29
Aug
12

Once It’s Over


              Nothing on my shelf's meant for repurchase
              after I've revisited my seizure
              one last time. Don't venture past my surface
              paintings. Leave untainted at your leisure.
              Sterile rhyme repopulates these pages
              come as gone, uncertain as decisive.
              Don't believe the darkness power outage
              imitates. No demon's that permissive.
              Words revive themselves without assistance
              mouth to mouth. Should mine remain in silent
              coma states, removed to guarded distance?
              Yes! My vision's peace grows ever violent.
              You, dear lover, gave me back my schism.
              Once that's over, don't make mine your prison.
              
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5 Responses to “Once It’s Over”


  1. 2012.08.30 at 6:47 am

    Gush alert! Unabashed like!!

    This poem is a pearl inside a diamond inside a ruby! And then some.

    You’ve been through so much, I’m sure you don’t remember the difference between an iamb and a trochee or between a sonnet and a quatorzain, that every form you touch now seems a nonce form to you, except from all the reading you’ve done since. And you’ve been through so much, I’m sure you don’t remember how emotional you used to get about Turco’s arrogance over the sestina and the sonnet and other poetics, except from all the notes you wrote and have been reading. And you’ve been through so very much, I’m sure you don’t even remember your own intense explorations in poetry from before, except from how much David helped you recreate everything by reading your own words back to you.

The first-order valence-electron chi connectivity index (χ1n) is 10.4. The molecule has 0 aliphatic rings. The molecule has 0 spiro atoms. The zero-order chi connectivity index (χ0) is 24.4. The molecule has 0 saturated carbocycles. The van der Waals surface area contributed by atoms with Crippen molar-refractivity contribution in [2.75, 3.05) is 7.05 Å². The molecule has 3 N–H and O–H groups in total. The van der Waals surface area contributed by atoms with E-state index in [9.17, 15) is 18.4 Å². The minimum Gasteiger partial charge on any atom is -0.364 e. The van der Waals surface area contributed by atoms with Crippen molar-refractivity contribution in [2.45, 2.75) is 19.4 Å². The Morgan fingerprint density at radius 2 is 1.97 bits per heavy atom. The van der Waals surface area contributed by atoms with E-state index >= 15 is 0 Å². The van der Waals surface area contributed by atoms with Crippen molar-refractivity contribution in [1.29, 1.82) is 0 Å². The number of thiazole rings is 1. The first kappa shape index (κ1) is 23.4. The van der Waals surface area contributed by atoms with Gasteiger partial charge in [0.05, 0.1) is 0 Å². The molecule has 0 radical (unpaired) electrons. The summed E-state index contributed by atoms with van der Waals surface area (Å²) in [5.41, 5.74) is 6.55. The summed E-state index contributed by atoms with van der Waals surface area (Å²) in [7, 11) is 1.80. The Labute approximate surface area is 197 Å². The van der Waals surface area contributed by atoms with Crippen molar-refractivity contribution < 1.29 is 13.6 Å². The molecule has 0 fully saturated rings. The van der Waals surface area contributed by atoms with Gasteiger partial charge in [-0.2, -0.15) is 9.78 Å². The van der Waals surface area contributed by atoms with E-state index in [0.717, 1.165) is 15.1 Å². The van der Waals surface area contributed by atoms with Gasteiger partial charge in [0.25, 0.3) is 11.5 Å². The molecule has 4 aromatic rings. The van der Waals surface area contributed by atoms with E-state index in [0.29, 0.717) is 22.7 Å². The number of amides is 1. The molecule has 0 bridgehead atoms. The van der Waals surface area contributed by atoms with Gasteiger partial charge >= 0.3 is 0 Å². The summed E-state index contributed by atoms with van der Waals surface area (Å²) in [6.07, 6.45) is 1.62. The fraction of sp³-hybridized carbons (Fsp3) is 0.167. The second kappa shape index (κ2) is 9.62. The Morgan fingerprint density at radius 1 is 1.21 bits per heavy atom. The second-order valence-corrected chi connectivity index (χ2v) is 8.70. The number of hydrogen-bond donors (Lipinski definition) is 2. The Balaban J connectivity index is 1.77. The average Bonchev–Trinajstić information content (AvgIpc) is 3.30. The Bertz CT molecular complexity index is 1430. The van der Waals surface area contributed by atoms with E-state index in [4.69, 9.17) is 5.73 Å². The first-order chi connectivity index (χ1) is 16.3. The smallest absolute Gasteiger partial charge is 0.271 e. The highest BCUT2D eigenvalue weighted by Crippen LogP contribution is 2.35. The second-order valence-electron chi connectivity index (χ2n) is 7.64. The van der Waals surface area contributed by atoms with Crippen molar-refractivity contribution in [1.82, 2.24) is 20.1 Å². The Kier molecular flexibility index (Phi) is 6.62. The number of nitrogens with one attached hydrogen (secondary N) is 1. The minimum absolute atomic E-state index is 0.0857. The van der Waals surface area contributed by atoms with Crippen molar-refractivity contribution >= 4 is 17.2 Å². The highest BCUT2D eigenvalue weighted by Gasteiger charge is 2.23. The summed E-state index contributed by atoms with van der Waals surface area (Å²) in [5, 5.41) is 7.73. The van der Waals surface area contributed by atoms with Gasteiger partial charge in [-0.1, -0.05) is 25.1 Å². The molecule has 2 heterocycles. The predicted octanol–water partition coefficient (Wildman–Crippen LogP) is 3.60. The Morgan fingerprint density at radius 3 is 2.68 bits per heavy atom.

And almost nobody else would ever catch on to what you’ve done here and how you’ve come back unless you allow me to mention in comment what we talked about in chat last night, but this poem is truly amazing and fantastic and beautiful, for how you’ve made the process itself a metaphor for what it is that you are writing about.

    As you used to rant against, Turco has pretended at being the authority in claiming that “if the poem is not written in … iambic pentameter lines (if in English), then it is not a sonnet.” Yet Turco be damned, this poem you’ve nominally written in trochaic pentameter – with sterling feminine rhymes! – ought quite properly be recognized as a sonnet, as you’ve tagged it! If for no other reason than how you’ve shown with your masculine internal rhymes (broken only in a place suggesting a shift from sonic rhyme to a perceptive sense of what rhyme means to you) that a series of trochees can quite easily convert to a series of iambs without any trouble at all, and who’s to know iamb versus trochee once the poem is read aloud naturally, as any good sonnet ought be read.

    That you’ve done this here – written what essentially is two sonnets contained in one – exhibits an elegant beautiful truth, how you are the same Sara you were before, even with all you feel at times you’ve lost. And that itself is a poem within this poem, that pearl in the diamond in the ruby of it.

    And yes, I know how you feel about having your words and your poems and your ideas become something that ties David and me and other friends you’ve known down past the moment you share with us. But Sara, jewels like this poem live. They breathe. They will never be a prison, but only an open sky.

    • 2 sarachnid
      2012.08.30 at 9:44 pm

      Thank you, Maggie. You are right, about how what I know about all of this, I know from what David has read for me and what I have poured hours into reading for myself. I am having a lot of trouble trying to find the words for what I remember and for what I can feel about what I forgot. For where I know I want to go back to. Poems like this one, they are not even close to what I want them to do or say, but you’re right about how much I did try to. Some of my doctors and some others who have seen writing like this find it dishonest, I’m not really sure why, maybe because they’ve never seen it from inside, like how it would be to call the inside of a tornado dishonest just because what appears to be chaos goes in a circle. I don’t really care what they think, I’ll still make it back no matter what, but it’s nice to share time chatting about it with you like we did. I don’t know that it was any pearl inside any other jewel, but yes you did see what I was trying to give words to. That felt nice.